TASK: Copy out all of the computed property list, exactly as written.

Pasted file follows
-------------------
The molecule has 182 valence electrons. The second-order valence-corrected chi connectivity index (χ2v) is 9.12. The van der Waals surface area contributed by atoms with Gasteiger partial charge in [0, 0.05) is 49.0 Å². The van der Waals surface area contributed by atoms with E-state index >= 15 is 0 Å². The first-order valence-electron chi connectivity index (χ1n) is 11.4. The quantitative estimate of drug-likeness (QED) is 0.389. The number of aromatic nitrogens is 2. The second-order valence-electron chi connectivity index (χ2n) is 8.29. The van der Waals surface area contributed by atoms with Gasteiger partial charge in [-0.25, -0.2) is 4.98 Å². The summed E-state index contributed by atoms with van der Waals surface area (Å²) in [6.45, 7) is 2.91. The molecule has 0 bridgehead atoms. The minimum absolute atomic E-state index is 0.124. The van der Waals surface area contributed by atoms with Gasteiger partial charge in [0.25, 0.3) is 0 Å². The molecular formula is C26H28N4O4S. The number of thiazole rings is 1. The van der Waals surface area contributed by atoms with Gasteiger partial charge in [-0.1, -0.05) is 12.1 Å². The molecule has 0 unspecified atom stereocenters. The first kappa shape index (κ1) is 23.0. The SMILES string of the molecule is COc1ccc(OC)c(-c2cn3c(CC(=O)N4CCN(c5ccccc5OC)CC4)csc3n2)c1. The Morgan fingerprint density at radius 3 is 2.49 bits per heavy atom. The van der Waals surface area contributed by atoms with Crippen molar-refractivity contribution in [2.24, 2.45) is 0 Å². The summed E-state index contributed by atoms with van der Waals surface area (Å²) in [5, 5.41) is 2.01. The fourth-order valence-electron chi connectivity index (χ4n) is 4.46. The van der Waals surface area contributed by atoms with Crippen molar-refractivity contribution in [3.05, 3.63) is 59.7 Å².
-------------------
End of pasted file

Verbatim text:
The molecule has 182 valence electrons. The second-order valence-corrected chi connectivity index (χ2v) is 9.12. The van der Waals surface area contributed by atoms with Gasteiger partial charge in [0, 0.05) is 49.0 Å². The van der Waals surface area contributed by atoms with E-state index >= 15 is 0 Å². The first-order valence-electron chi connectivity index (χ1n) is 11.4. The quantitative estimate of drug-likeness (QED) is 0.389. The number of aromatic nitrogens is 2. The second-order valence-electron chi connectivity index (χ2n) is 8.29. The van der Waals surface area contributed by atoms with Gasteiger partial charge in [-0.25, -0.2) is 4.98 Å². The summed E-state index contributed by atoms with van der Waals surface area (Å²) in [6.45, 7) is 2.91. The molecule has 0 bridgehead atoms. The minimum absolute atomic E-state index is 0.124. The van der Waals surface area contributed by atoms with Gasteiger partial charge in [0.25, 0.3) is 0 Å². The molecular formula is C26H28N4O4S. The number of thiazole rings is 1. The van der Waals surface area contributed by atoms with Gasteiger partial charge in [-0.1, -0.05) is 12.1 Å². The molecule has 0 unspecified atom stereocenters. The first kappa shape index (κ1) is 23.0. The SMILES string of the molecule is COc1ccc(OC)c(-c2cn3c(CC(=O)N4CCN(c5ccccc5OC)CC4)csc3n2)c1. The Morgan fingerprint density at radius 3 is 2.49 bits per heavy atom. The van der Waals surface area contributed by atoms with Crippen molar-refractivity contribution in [2.24, 2.45) is 0 Å². The summed E-state index contributed by atoms with van der Waals surface area (Å²) in [5, 5.41) is 2.01. The fourth-order valence-electron chi connectivity index (χ4n) is 4.46. The van der Waals surface area contributed by atoms with Crippen molar-refractivity contribution in [3.05, 3.63) is 59.7 Å².